Priests are different from their wizard counterparts, not only in how they are balanced as a class, but also in how their magic is themed. This comes from the Priest’s role as a defender and spiritual guide for the party and for non-player characters (NPCs) in the game. As a result, a lot of their spells are designed to aid other characters or to provide some sort of service to their community. This emphasis on a service role results in a decided lack of offensive spells that could decimate an opponent but creates a significant opportunity for clever players looking to challenge themselves.
As with the Wizard the Priest must select their spells ahead of time; but in doing so they have a unique opportunity to prepare for their party’s needs, as the Priest is often the only character standing between their party succeeding in their latest adventure and death. This means that potential Priest players must be clever in choosing their spells and have the far-sightedness to pick the right grouping that will mean the difference between life and death.
Unlike their counterparts Priests aren’t required to lug around a spell book, however, they are required to pray for their spells. Advanced Dungeons and Dragons Second Edition (AD&D 2e) takes care to note how important this is for the Priest:
. . . To obtain his spells, a priest must be faithful to the cause of his deity. If the priest feels confident in this (and most do), he can pray for his spells. Through prayer, the priest humbly and politely requests those spells he wishes to memorize. Under normal circumstances, these spells are then granted . . . Priests must pray to obtain spells, as they are requesting their abilities from some greater power, be it their deity or some intermediary agent of this power . . . Clearly then, it behooves the priest to maintain himself in good standing with this power, through word and deed. Priests who slip in their duties, harbor indiscreet thoughts, or neglect their beliefs, find that their deity has an immediate method of redress . . .Cook, 111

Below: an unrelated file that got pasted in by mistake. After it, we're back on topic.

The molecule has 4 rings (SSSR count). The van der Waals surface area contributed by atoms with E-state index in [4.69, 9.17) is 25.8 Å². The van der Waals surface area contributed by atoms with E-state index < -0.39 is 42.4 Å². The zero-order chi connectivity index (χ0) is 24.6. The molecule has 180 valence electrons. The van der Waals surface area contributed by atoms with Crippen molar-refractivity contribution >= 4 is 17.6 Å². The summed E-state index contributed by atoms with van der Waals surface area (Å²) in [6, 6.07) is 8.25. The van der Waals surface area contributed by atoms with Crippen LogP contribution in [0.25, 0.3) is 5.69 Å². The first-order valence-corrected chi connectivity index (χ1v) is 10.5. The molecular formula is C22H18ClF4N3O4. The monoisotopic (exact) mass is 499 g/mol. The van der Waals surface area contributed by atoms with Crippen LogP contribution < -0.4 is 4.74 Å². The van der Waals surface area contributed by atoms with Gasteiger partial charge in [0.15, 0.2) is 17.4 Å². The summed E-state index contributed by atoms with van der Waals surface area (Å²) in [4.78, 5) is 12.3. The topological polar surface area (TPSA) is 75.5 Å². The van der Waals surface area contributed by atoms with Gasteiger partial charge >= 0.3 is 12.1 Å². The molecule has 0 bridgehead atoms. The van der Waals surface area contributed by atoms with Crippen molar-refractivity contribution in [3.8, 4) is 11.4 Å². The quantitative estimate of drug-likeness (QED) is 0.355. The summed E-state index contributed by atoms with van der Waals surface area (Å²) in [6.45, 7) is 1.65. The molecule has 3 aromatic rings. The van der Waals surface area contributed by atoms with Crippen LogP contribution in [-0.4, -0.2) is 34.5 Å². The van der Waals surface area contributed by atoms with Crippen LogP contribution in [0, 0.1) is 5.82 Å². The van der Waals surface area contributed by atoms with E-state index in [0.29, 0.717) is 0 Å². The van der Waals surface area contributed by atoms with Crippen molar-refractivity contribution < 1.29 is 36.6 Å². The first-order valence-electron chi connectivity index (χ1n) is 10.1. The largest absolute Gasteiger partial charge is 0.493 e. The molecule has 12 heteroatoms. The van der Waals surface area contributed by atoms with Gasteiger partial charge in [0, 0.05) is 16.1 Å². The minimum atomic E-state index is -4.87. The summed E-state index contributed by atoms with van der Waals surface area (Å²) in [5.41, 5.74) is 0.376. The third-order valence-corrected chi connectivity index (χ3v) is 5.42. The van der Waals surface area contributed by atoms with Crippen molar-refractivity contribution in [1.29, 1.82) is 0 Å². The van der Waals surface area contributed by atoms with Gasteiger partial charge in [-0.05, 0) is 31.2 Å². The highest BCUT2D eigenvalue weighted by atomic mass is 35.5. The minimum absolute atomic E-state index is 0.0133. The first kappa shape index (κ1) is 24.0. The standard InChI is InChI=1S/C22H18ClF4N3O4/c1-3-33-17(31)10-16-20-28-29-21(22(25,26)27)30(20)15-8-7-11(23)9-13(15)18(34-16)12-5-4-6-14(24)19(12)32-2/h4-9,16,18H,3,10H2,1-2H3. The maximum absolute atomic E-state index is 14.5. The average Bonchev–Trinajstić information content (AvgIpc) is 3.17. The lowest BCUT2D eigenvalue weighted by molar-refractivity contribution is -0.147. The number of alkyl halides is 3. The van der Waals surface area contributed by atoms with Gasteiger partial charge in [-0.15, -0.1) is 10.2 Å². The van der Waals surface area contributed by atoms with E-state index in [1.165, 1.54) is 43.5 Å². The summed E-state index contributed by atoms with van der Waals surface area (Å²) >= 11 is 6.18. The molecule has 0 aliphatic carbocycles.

This emphasis on the conduct of the Priest and their relationship with their faith is an aspect of the game that I have never focused on as a Game Master (GM) and after reading this description of the Priest I find myself wishing that I had. While focusing on the religious and moral actions of the player adds a layer of complexity to the game it also creates a dynamic and vibrant world where the Priest character helps bring the world into focus through their interactions with it. They create a moral focal point for the group and help steer the group towards “good” or “bad” acts based on the faith they have chosen to play.
There’s an additional wrinkle to choosing a god that AD&D 2e has thrown in:
. . . [Your] DM may rule that not all deities are equal, so that those of lesser power are unable to grant certain spells. If this optional rule is used, powers of demi-god status can only grant spells up to the 5th spell level. Lesser deities can grant 6th-level spells, while the greater deities have all spell levels available to them . . .Cook, 111
That’s an optional rule that I really like because it forces the players to think even more deeply about whom their characters will worship. It also means that choosing to worship a god other than a greater god can be a role-playing motivation for the player (for example, a demi-god Cleric may choose to advance their religion on the world in an effort to help their god rise a level by popularizing their faith across the globe).
Both casting groups use the same rules for casting a spell:
1. The character must have the spell prepared.
2. They must be able to speak and move both arms freely
3. If casting on a person, place, or thing it must be seen by the caster.
4. Once the casting is begun the character must stand still (cannot be done wile riding a roughly moving beast or vehicle unless special efforts at stabilization are made).
5. No AC benefit from Dexterity is gained while casting.
6. If struck the caster or fails a saving throw before the spell is cast the spell fails to cast and is lost from the caster’s memory.
You can make up your own spells with the help of your GM. Fucking do it you cowards.
Cook, David “Zeb,” et al. Player’s Handbook for the AD&D Game. USA: TSR Inc, 1996. pg 111 PRINT